Since I missed posting yesterday due to traveling, today's post will come in two parts. Part I: Cayenne to Macapa.
Once again, there's relatively little information online about how to make the trip from Cayenne, French Guiana to Macapa, Brazil. I will try to provide as much detail as possible. I left my hotel room at 7:30am and after a very short walk, arrived at the area where the shared taxis leave for St Georges. The shared taxi stand straddles the canal that runs through Cayenne. The intersection of Rue Mole and Av de la Liberie. The taxi stands are clearly labeled on the north side of the Canal, slightly less so on the south side of the canal, which is where one needs to be for shared taxis for St Georges. But, ask around, people direct you where you need to go and it is not a problem. My shared taxi left at 9am, it seems as though it is because that is when it was scheduled to leave, unlike Suriname, where shared taxis left when they were full.
Other bloggers have noted that it is important to mention to your driver that you need to visit immigration, or passport control before arriving at the river. I'd like to reiterate that, because I did not mention it to the driver until it was too late and we were already at the river. He refused to take me back. After a few minutes of deliberation over whether I should find it or not, I decided to take my chances and get in the pirogue for Brazil without an exit stamp. I do not recommend this.
The status of the bridge from Oiapoque to St Georges is, as of Feb 7, 2012, "mostly complete, but not in use." The construction work on the bridge appeared to be complete from my vantage point under the bridge, but I never saw any vehicles crossing the bridge. Once it is open, all the information about the location of the exit/entry stamps for both Brazil and French Guiana will probably change, and given the bridge is a few hundred meters from most of the businsess that cater to people crossing the border, information about how to get from the bridge to those businesses will need to show up at some point online as well.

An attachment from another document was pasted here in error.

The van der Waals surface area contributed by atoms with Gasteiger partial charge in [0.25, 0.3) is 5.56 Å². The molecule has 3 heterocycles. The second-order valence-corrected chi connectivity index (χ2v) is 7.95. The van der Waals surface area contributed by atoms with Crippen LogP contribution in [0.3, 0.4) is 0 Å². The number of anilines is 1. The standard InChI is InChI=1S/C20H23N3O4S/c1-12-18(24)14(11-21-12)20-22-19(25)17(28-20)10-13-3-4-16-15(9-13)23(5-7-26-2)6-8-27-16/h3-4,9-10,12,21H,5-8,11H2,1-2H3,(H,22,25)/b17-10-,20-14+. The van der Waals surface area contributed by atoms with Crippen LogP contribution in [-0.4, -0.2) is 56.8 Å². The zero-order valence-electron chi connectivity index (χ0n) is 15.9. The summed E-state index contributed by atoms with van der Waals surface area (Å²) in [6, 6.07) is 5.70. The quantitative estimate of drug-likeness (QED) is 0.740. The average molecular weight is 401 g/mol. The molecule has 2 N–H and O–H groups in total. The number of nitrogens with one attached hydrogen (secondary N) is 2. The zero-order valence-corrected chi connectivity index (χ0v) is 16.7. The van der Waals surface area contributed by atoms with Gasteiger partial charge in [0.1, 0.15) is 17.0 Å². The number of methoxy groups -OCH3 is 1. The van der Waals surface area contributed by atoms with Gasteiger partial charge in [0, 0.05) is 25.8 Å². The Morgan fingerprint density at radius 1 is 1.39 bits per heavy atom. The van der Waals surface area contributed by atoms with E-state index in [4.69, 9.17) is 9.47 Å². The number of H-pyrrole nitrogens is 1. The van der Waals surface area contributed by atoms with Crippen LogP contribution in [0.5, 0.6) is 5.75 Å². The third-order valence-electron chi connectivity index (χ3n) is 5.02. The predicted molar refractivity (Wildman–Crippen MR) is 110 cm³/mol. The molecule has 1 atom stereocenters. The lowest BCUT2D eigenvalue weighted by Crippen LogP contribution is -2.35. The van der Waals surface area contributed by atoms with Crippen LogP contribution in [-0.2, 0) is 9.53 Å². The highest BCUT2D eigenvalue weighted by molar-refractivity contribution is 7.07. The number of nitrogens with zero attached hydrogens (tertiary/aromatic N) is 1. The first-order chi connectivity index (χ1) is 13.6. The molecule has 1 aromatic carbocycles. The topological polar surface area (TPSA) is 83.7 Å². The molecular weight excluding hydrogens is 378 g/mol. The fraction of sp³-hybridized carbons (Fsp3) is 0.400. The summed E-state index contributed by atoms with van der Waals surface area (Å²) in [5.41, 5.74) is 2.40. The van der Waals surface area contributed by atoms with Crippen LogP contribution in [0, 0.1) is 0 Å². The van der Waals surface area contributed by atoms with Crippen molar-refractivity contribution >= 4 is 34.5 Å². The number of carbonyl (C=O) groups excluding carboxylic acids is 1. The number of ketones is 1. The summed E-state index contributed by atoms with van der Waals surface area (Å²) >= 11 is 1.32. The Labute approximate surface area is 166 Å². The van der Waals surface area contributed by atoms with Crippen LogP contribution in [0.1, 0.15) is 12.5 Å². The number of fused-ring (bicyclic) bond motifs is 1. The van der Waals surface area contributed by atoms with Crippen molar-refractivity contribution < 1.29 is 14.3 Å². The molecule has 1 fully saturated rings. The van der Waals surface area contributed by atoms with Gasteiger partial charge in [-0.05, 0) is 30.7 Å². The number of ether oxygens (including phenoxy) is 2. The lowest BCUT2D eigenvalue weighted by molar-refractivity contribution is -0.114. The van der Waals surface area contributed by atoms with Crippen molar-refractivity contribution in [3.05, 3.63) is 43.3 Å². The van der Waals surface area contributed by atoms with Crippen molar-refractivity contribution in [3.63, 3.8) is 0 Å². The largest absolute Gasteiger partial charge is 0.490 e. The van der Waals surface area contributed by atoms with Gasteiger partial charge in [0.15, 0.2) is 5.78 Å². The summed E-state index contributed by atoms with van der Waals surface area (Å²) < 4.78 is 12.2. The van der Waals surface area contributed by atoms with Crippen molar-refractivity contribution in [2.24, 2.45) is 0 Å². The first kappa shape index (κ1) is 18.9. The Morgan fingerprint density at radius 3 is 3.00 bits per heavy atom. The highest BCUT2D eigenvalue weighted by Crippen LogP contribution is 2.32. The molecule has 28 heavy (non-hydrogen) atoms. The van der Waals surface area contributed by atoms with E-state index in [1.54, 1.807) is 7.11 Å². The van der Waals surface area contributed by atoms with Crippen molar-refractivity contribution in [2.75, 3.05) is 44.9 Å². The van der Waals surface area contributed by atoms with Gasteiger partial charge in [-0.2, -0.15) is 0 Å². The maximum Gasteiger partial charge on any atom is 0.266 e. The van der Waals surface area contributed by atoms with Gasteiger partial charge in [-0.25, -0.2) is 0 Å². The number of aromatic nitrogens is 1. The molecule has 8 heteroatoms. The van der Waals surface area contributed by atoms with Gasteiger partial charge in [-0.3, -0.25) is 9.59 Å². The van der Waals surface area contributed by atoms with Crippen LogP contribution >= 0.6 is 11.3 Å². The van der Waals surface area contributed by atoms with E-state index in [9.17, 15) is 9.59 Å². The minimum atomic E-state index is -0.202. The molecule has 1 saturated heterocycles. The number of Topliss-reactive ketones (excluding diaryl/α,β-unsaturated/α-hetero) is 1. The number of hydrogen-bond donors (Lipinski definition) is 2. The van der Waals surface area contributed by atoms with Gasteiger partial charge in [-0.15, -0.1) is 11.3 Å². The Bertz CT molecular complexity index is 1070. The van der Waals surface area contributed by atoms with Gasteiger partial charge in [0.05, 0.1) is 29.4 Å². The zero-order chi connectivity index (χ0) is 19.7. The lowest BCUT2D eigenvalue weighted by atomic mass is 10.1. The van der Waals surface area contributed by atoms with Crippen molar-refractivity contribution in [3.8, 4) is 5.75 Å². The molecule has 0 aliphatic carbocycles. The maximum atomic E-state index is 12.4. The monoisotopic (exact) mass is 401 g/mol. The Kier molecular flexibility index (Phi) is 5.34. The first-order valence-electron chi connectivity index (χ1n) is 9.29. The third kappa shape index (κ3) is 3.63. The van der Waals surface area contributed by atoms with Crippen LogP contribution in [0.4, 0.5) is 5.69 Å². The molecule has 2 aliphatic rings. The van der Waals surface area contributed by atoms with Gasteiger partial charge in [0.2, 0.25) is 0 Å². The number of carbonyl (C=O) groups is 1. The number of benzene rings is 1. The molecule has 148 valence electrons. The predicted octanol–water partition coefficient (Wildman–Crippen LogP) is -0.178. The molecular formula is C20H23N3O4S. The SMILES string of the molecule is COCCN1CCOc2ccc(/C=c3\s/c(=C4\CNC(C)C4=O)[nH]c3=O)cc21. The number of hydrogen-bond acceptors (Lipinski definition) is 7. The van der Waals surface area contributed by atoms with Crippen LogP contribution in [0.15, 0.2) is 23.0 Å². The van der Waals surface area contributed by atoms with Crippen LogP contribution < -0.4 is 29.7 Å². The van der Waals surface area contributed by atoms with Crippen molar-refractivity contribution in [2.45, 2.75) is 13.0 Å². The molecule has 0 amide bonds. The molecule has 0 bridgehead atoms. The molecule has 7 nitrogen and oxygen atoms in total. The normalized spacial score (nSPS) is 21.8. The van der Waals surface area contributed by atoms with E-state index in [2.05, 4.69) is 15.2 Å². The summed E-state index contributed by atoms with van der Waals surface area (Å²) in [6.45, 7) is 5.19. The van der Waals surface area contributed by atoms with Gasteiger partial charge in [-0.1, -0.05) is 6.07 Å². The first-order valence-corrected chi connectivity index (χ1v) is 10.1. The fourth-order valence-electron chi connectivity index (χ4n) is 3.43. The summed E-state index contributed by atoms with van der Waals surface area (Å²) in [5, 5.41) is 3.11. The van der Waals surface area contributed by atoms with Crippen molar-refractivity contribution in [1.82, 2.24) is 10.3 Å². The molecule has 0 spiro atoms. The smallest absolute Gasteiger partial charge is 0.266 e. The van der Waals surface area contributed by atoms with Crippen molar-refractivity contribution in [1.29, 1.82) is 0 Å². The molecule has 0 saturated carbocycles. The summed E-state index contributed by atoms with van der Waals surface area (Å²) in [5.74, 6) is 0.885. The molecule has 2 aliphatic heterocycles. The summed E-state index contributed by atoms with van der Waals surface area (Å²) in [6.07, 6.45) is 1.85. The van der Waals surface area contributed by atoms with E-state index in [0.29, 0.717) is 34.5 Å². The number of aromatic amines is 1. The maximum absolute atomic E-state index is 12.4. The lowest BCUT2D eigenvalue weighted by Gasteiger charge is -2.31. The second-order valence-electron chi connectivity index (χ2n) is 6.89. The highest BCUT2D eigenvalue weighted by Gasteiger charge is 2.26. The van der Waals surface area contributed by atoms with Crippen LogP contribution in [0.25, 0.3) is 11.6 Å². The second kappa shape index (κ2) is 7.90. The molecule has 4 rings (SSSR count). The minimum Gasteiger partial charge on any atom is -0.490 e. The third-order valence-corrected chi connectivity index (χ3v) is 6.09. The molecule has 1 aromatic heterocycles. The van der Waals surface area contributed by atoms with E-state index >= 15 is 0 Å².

I made it into Oiapoque in the middle of a heavy downpour. To get an entry stamp into Brazil I went to the Policia Federale building, which is straight up from the river, about 5, 6 blocks then on your right. They were kind enough to stamp it for me. I had forgotten to show them my yellow vaccination card, and they forgot to ask for it. I asked if I needed any additional papers with the stamp, and they indicatd that no, the stamp was all I need. So at that point I was officially in Brazil. :)
My next tasks were to find an ATM, fortunately a bank (Banco do Brasil, I believe) was on the same road, half way back to the river front. Walking towards the river it is on your right, and clearly labeled. The money exchanges are not near there and that bank will not exchange funds if you do not have an account there. In order to find the exchanges, or Cambios, continue the walk back to the river, then turn right. A few blocks up they will start to appear on the right hand side. Ditch any Euros you have left, then use your new Brazilian currency to find a place to eat. Any will do that provides protection from the ongoing rains, if you're there during rainy season like I was.